W3C home > Mailing lists > Public > www-style@w3.org > September 2013

Re: objection re: RESOLVED: setProperty's handling of importance logically behaves same as appending a declaraiton (like IE/WebKit)

From: Zack Weinberg <zackw@panix.com>
Date: Thu, 12 Sep 2013 12:36:15 -0400
Message-ID: <5231ED7F.2090301@panix.com>
To: Simon Pieters <simonp@opera.com>
CC: www-style list <www-style@w3.org>
On 2013-09-12 3:59 AM, Simon Pieters wrote:
> On Wed, 11 Sep 2013 16:38:26 +0200, Zack Weinberg <zackw@panix.com> wrote:
>> I object to this resolution
>>> RESOLVED: setProperty's handling of importance logically behaves same
>>> as appending a declaraiton (like IE/WebKit)
>> for the following reasons:
>> 1) At the level of script-author-visible behavior, this resolution
>> means that setProperty establishes a new value and priority for any
>> property, *except* when there was already a value for that property
>> with priority !important.  In that case it silently has no effect.
>> This is surprising and inconsistent.
> This information was already known before the resolution.

Yes.  It was repeatedly stated as a key issue, by me and others. 
However, as far as I can tell, this point was ignored in the actual 
decision-making process, which seems to have been mostly about choosing 
between two internal algorithms based on perceived elegance and 
desirable side effects for other scenarios.  I reiterate that no amount 
of internal elegance excuses inconsistent behavior in the visible API.

>> 2) If we add more priorities in the future, the author-visible
>> inconsistency will become worse.  The above table will have to be
>> expanded with new rows and columns for each priority, specifying under
>> what circumstances setProperty will actually do anything.
> That's true with the alternative proposal as well, no?

No.  With the alternative proposal (always removeProperty first), there 
is only one possible outcome: the value and priority passed to 
setProperty are always applied.

>> 3) There is an alternative internal semantic that avoids the
>> author-visible inconsistency while preserving the "style rules are
>> ordered lists of declarations" behavior that seems to be dbaron's
>> primary concern.
> The order is preserved and exposed in the spec and in implementations,
> so I don't understand that concern.
>> That semantic is: setProperty behaves as if it first
>> calls removeProperty, and then proceeds to append a new declaration to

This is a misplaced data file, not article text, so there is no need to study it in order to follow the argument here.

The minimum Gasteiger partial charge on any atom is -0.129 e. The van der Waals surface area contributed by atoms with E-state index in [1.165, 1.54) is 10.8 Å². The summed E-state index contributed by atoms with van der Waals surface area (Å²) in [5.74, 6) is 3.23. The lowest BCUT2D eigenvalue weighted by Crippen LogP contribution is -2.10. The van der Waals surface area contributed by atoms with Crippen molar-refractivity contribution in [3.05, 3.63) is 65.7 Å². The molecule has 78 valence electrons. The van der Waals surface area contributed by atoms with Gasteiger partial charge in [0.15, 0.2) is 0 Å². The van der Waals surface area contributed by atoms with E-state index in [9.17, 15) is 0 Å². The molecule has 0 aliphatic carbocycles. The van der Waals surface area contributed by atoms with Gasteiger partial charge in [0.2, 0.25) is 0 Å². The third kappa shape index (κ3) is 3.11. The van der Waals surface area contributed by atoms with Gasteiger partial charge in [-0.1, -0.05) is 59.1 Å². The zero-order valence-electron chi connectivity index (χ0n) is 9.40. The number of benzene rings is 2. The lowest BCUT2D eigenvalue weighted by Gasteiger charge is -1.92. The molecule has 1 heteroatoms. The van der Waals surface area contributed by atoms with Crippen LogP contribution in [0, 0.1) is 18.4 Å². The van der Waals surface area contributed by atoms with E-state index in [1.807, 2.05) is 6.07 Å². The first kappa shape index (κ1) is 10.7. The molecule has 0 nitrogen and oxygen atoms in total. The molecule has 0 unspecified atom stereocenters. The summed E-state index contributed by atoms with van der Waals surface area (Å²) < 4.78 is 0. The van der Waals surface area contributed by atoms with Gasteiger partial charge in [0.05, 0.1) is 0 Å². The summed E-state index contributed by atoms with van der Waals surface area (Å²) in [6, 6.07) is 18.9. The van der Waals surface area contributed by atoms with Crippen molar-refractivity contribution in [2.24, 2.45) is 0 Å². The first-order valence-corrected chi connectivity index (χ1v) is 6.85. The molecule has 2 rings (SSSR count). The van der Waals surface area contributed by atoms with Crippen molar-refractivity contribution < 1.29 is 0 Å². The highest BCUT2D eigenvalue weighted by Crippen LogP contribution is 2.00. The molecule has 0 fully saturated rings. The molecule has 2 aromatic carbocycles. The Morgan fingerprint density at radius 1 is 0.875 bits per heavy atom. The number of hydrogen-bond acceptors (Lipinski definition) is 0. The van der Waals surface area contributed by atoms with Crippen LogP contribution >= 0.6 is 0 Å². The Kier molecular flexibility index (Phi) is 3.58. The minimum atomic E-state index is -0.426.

>> the style rule with the specified value and priority.
> That would mean that the set declarations are always moved to the end,
> which is different to what all implementations do today.

Always moving a set declaration to the end is exactly what the spec was 
just changed to require!  setProperty is now defined in terms of "append 
a CSS declaration", which, like the name implies, _appends_ the 
declaration; that may or may not cause an old declaration to be 
superseded, depending on their relative priorities.  (Close reading of 
the new text suggests that the new wording may not actually entail this, 
but - for reasons given below - I think the _intent_ was 

Further, my understanding of dbaron's issue with "always replace in 
place" semantics for setProperty is that it _doesn't_ always move set 
declarations to the end.  From related discussion with him offline, I am 
under the impression that the main thing he cares about is

   selector {
       margin-left: 10px;
       margin-start: 5px;

being rewritten as

   selector {
       margin-start: 5px;
       margin-left: 10px;

after `setProperty("margin-left", "10px", "")`, so that order can 
control which of these related properties actually applies.

>> This is
>> consistent with the current Gecko/Presto behavior,
> Not quite, as Gecko/Presto don't move the declaration to the end if one
> is already in the list.

For Gecko, true but irrelevant, as _at present_ there is no semantic 
dependence on the order of declarations; the logical box properties 
(specifically, the explosion in the number of logical box properties due 
to vertical writing, rendering our current method of disambiguation 
impractical) are about to change that.  (In the six-months-to-a-year 
timeframe, AIUI.)

>> and still permits in-place update where browsers can
>> prove it is semantically equivalent.
> I don't follow.

If moving an existing declaration to the end of the property has no 
effect on the rendering (== if moving the declaration to the end does 
not change whether it is trumped by a related property, as in the case 
of the physical/logical box property pairs), then browsers can avoid 
doing so; it's a pure optimization.

>> For avoidance of doubt, I do not object to setProperty(prop, value)
>> === setProperty(prop, value, "") nor to the addition of
>> setPropertyPriority and setPropertyValue with always-update-in-place
>> semantics.
> Understood. David Baron objects to setProperty(prop, value, "")
> overriding an !important declaration, as I understand it.

This is the crux of the issue.

1) I specifically object to setProperty(prop, value, "")
    _not_ overriding an !important declaration.  All else is negotiable.

2) I don't think David's position is actually incompatible with mine.
    I don't wish to put words in his mouth, but as I said above, I am
    under the impression that what he actually cares about is the
    always-move-the-new-declaration-to-the-end side effect.  Hence my
    alternative proposal of behaving as if removeProperty() were always
    called first.

I think we need to hear directly from David at this point.

Received on Thursday, 12 September 2013 16:36:44 UTC

This archive was generated by hypermail 2.3.1 : Monday, 2 May 2016 14:39:14 UTC